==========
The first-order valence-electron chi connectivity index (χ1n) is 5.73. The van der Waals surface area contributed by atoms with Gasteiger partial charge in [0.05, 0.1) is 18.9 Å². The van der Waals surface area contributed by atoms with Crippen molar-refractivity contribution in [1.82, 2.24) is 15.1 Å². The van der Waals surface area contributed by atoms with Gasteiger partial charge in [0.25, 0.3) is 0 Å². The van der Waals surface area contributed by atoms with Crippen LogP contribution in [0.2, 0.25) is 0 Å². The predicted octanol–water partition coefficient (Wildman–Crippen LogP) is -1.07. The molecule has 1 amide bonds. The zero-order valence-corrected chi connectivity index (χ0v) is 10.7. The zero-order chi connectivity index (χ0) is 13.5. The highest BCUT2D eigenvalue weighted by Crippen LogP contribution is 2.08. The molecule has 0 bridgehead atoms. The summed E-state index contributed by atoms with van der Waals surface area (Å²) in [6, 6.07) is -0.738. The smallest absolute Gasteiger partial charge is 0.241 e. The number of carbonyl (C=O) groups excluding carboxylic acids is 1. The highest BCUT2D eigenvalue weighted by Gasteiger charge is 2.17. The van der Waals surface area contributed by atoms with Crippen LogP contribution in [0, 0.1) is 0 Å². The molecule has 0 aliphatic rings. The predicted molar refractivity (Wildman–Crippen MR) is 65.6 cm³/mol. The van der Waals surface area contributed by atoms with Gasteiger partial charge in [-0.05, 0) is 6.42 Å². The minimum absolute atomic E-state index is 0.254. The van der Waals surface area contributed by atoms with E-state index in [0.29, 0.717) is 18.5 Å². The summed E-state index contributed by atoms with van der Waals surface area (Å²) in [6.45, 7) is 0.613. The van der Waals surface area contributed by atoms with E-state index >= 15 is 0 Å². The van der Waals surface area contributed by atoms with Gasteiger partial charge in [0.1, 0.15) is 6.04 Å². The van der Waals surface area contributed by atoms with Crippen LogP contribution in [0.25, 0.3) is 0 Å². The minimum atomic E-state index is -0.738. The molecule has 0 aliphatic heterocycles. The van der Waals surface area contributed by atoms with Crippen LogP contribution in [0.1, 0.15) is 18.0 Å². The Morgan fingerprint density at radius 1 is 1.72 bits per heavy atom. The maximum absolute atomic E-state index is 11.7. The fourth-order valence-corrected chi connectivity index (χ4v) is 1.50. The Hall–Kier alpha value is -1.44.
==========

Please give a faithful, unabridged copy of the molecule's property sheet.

The first-order valence-electron chi connectivity index (χ1n) is 5.73. The van der Waals surface area contributed by atoms with Gasteiger partial charge in [0.05, 0.1) is 18.9 Å². The van der Waals surface area contributed by atoms with Crippen molar-refractivity contribution in [1.82, 2.24) is 15.1 Å². The van der Waals surface area contributed by atoms with Gasteiger partial charge in [0.25, 0.3) is 0 Å². The van der Waals surface area contributed by atoms with Crippen LogP contribution in [0.2, 0.25) is 0 Å². The predicted octanol–water partition coefficient (Wildman–Crippen LogP) is -1.07. The molecule has 1 amide bonds. The zero-order valence-corrected chi connectivity index (χ0v) is 10.7. The zero-order chi connectivity index (χ0) is 13.5. The highest BCUT2D eigenvalue weighted by Crippen LogP contribution is 2.08. The molecule has 0 bridgehead atoms. The summed E-state index contributed by atoms with van der Waals surface area (Å²) in [6, 6.07) is -0.738. The smallest absolute Gasteiger partial charge is 0.241 e. The number of carbonyl (C=O) groups excluding carboxylic acids is 1. The highest BCUT2D eigenvalue weighted by Gasteiger charge is 2.17. The van der Waals surface area contributed by atoms with Crippen LogP contribution in [0, 0.1) is 0 Å². The molecule has 0 aliphatic rings. The predicted molar refractivity (Wildman–Crippen MR) is 65.6 cm³/mol. The van der Waals surface area contributed by atoms with Gasteiger partial charge in [-0.05, 0) is 6.42 Å². The minimum absolute atomic E-state index is 0.254. The van der Waals surface area contributed by atoms with E-state index in [0.29, 0.717) is 18.5 Å². The summed E-state index contributed by atoms with van der Waals surface area (Å²) in [6.45, 7) is 0.613. The van der Waals surface area contributed by atoms with E-state index >= 15 is 0 Å². The van der Waals surface area contributed by atoms with Gasteiger partial charge in [0.1, 0.15) is 6.04 Å². The van der Waals surface area contributed by atoms with Crippen LogP contribution in [0.25, 0.3) is 0 Å². The minimum atomic E-state index is -0.738. The molecule has 0 aliphatic heterocycles. The van der Waals surface area contributed by atoms with Crippen LogP contribution in [0.1, 0.15) is 18.0 Å². The Morgan fingerprint density at radius 1 is 1.72 bits per heavy atom. The maximum absolute atomic E-state index is 11.7. The fourth-order valence-corrected chi connectivity index (χ4v) is 1.50. The Hall–Kier alpha value is -1.44.